“Nevertheless, its purpose was outlined at the beginning of the document as follows, ‘The employment agreement with the district expires on June 30, 2010, and due to a reorganization in the human resources department, the (director of human resources) position has been eliminated and the district will not be renewing the employment agreement. The parties desire to reach an agreement as to the terms of separation from employment in an amicable fashion and the district wishes to assist with transition to employment elsewhere.'”
“The agreement also included numerous stipulations regarding the benefits that the district would provide to the criteria relevant to the director of human resources after she left her position. The following provisions financially impacted the district:
‘The district will continue to pay salary, in the usual bi-weekly installments, less lawful deductions, through and until Sept. 30, 2010. However, will no longer be entitled to the continuation of salary if she becomes employed. If that occurs, salary payments will cease immediately upon notice that she has been hired. In the event she receives notice of being hired in July, 2010, payments will continue until July 30, 2010.’
‘The district will continue to pay health insurance coverage through Sept. 30, 2010. (The director of human resources) will continue to be responsible to contribute toward the premiums in the same amounts she paid at the time of her separation. The district’s obligation to continue health insurance until Sept. 30th; however, will cease upon her receiving notice of her being hired by an employer that makes available to her health insurance coverage.’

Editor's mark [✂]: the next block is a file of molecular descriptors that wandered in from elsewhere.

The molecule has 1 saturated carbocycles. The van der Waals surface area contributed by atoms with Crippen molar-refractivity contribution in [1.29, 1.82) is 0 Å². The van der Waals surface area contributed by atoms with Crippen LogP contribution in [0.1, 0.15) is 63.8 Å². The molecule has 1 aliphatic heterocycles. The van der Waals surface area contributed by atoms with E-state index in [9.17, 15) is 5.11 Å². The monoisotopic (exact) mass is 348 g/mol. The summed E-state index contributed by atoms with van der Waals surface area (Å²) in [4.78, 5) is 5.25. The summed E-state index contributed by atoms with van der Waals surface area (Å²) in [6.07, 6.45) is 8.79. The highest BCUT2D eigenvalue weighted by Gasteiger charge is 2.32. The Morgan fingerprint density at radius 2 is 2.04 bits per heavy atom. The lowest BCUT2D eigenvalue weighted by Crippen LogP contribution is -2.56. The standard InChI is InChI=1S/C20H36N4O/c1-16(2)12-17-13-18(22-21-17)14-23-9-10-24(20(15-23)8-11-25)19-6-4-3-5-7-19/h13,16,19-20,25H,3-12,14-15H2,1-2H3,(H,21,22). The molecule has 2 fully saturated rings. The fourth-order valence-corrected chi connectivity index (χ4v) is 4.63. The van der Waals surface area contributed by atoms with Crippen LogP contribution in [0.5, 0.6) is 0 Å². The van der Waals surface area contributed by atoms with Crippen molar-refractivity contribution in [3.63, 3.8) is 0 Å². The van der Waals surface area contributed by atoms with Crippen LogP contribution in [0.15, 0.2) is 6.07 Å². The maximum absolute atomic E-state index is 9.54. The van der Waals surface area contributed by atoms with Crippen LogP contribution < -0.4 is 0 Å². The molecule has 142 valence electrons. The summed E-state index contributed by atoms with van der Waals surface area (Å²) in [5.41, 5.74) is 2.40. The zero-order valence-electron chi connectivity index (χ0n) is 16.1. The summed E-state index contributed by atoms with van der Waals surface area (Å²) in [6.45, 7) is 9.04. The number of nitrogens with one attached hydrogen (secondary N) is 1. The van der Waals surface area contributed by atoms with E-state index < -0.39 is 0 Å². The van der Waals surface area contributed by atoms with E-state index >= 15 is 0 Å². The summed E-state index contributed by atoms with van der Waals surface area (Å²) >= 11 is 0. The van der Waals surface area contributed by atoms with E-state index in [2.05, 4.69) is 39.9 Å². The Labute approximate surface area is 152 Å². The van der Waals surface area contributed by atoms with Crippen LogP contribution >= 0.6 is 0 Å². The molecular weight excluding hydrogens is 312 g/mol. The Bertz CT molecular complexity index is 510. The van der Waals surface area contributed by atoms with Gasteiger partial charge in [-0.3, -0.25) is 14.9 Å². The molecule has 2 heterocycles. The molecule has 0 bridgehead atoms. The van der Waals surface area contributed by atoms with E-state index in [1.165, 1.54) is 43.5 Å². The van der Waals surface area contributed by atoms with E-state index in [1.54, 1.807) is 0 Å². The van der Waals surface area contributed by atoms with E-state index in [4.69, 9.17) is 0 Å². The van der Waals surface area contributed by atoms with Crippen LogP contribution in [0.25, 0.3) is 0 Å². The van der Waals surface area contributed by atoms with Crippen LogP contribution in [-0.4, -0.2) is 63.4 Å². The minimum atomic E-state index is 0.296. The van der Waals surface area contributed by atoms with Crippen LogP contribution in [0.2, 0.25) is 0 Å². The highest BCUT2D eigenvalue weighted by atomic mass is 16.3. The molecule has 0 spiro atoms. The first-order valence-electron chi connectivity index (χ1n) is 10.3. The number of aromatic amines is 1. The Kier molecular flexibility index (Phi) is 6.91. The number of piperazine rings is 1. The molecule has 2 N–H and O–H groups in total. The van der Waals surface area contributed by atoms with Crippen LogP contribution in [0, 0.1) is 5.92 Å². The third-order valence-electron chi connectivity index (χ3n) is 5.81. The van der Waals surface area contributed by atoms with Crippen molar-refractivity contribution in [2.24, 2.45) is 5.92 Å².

“The director of human resources also acknowledged that, without the terms in the agreement, she would not have been entitled to any of the additional salary and health insurance benefits she received. Furthermore, she agreed, ‘not to disclose any information regarding the cause, existence or substance of the agreement,’ except to her attorney, other professional advisors, or spouse.
“The district paid the director of human resources $24,678 in salary and benefit costs for the period July 1, 2010 through Sept. 30, 2010. Additionally, on June 30, 2010, the district paid the director of human resources $3,590 for unused vacation days even though this expense was not part of the agreement on the original contract.
“The district’s taxpayers paid $28,268 to an employee whose board-approved contract was terminating and had no need for any agreement in order to terminate the employee/employer relationship. Moreover, the district paid her $3,590 in unused vacation days even though doing so was not required by either the agreement or her original contract. This is money that would have been better spent on the education of the district’s students. At the very least, the district should have been more open with the public regarding why such a payment was necessary, and it should have explained how the expense benefited the district’s taxpayers.”
The district responded within the audit but District Board President Arthur Stewart took time to offer additional comment following Thursday night’s board meeting.
“We have a completely different administrative team in place since that audited period and the board is very conscious of those problems, but we were very conscious when they were occurring,” Stewart said. “Those problem areas were areas that we asked the new team to focus on and by our own judgment, as well as more recent internal and external audit processes, there has been significant improvement.”
The full audit can be found on the Pennsylvania Auditor General’s website at www.auditorgen.state.pa.us/Reports/School/schWarrenCountySchoolDistrict111913.pdf.